Monday, May 4, 2009

Beyond caffeine and No-Doz

Cosmetic surgery for your brain?

Several months ago we blogged about neuroplasticity, the ability of the human brain to grow new cells. Today the subject is neuroenhancement, the use of drugs such as Adderall, Ritalin, Provagil and other so-called “smart drugs” to improve brain functions.

In a long and fascinating article in the April 27 issue of The New Yorker, Margaret Talbot wrote that more and more college students are taking neuroenhancing drugs to become higher-functioning for exams, writing papers and doing research. They are often getting them from friends with prescriptions.

This “off label” use of stimulants for nonmedical purposes was reported in various studies to have been practiced by 4.1 percent of American undergraduates overall, as many as 25 percent at one school, and 35 percent at another. In addition, some graduates are using them after college to improve their performance on the job.

“If we eventually decide that neuroenhancers work, and are basically safe, will we one day enforce their use?” Talbot asks. “Lawmakers might compel certain workers – emergency room doctors, air-traffic controllers – to take them. (Indeed, the Air Force already makes modafinil [the generic name for Provagil] available to pilots for long flights.”

The question arises, would such drugs be useful, and safe, for staving off dementia and cognitive impairment in older people? The jury is still out – in fact, the jury has scarcely been seated. There haven’t been extensive studies of this possibility, and those that have been done are inconclusive, according to Talbot’s article.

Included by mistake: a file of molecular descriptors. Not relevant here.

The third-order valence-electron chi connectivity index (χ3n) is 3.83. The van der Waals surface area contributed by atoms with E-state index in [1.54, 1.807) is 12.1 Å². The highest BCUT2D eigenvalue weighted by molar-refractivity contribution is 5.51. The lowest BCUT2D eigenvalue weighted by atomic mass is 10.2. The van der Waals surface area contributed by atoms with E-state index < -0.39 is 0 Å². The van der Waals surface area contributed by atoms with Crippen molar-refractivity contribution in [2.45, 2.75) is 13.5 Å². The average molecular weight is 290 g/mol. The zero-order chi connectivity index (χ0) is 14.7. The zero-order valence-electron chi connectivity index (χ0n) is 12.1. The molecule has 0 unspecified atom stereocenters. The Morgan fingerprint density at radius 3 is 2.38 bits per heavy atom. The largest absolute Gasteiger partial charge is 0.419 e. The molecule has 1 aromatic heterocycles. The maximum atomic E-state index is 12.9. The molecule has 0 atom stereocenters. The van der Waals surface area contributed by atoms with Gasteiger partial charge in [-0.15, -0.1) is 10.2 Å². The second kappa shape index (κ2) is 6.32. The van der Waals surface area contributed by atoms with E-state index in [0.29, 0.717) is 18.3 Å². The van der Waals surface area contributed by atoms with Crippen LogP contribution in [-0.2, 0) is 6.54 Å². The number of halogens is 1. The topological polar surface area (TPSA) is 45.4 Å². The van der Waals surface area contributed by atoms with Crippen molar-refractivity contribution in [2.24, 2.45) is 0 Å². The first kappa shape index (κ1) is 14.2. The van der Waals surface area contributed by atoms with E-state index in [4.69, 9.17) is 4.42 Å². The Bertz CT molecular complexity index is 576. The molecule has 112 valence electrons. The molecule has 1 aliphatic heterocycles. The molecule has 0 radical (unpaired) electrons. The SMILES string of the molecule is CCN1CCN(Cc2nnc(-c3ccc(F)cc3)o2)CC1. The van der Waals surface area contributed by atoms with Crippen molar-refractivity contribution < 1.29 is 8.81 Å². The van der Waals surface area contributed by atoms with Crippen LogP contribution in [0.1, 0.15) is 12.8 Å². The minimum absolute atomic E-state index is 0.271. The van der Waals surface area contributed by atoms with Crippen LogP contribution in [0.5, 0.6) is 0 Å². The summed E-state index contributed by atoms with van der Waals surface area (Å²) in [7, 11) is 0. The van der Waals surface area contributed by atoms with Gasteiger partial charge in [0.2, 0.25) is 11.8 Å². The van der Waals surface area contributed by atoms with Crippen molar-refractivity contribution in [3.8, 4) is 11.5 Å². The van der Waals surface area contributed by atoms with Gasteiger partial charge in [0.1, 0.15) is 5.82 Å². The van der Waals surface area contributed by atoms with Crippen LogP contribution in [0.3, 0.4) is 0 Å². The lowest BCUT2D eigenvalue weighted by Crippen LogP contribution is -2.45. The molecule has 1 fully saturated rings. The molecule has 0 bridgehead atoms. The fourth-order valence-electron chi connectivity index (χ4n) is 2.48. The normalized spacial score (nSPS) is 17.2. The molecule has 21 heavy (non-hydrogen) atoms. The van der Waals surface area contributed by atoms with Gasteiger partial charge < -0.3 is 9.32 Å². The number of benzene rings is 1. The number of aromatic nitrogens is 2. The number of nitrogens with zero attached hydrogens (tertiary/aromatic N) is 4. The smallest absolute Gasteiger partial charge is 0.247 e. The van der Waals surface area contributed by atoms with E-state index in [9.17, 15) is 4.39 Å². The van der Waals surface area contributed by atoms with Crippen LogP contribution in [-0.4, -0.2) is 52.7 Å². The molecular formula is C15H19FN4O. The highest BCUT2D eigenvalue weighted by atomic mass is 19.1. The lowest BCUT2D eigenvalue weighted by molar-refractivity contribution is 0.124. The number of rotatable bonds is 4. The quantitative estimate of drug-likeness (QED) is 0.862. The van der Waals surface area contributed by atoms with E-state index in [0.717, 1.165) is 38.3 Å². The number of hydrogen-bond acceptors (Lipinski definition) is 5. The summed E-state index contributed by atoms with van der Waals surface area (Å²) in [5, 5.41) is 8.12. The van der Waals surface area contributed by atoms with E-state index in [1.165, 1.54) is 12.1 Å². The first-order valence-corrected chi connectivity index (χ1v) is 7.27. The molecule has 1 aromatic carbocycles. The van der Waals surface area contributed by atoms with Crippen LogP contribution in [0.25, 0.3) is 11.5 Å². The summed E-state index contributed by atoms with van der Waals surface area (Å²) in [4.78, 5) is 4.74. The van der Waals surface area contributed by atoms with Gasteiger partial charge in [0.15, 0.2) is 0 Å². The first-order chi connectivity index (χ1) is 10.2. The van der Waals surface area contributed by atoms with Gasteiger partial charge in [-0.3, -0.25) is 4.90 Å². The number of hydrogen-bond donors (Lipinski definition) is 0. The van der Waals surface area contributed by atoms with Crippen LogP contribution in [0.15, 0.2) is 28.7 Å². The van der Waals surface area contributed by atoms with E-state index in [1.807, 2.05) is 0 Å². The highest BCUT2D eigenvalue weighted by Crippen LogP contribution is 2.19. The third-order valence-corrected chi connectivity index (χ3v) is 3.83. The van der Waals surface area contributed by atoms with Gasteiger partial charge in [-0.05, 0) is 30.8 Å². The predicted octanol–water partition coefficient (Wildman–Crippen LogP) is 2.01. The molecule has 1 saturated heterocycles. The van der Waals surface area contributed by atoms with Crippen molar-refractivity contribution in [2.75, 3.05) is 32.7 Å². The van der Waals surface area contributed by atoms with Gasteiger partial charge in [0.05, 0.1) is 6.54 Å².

What about the ethical aspects of neuroenhancer use? One user, a researcher at a defense-oriented think tank in northern Virginia, said, “We should have a fair degree of liberty to do with our bodies and minds as we see fit, so long as it doesn’t impinge on the basic rights, liberty and safety of others. Why would you want an upper limit on the intellectual capabilities of a human being? And, if you have a very nationalist viewpoint, why wouldn’t you want our country to have the advantage over other countries, particularly in what some people call a knowledge-based economy?”

Anjan Chatterjee, a neurologist at the University of Pennsylvania and a researcher specializing in the ethical implications of “smart drug” use, coined the term “cosmetic neurology” to describe the practice. He told Talbot he thinks it will eventually become as acceptable as cosmetic surgery.

“It makes no sense to ban the use of neuroenhancers,” Talbot writes. “Too many people are already taking them, and the users tend to be educated and privileged people who proceed with just enough caution to avoid getting into trouble… Neuroenhancers are perfectly suited for the anxiety of white-collar competition in a floundering economy. And they have a synergistic relationship with our multiplying digital technologies: the more gadgets we own, the more distracted we become, and the more we need help in order to focus.”

Today a lot of people – too many – need neuroenhancement help to focus not on the job, but on looking for a job.

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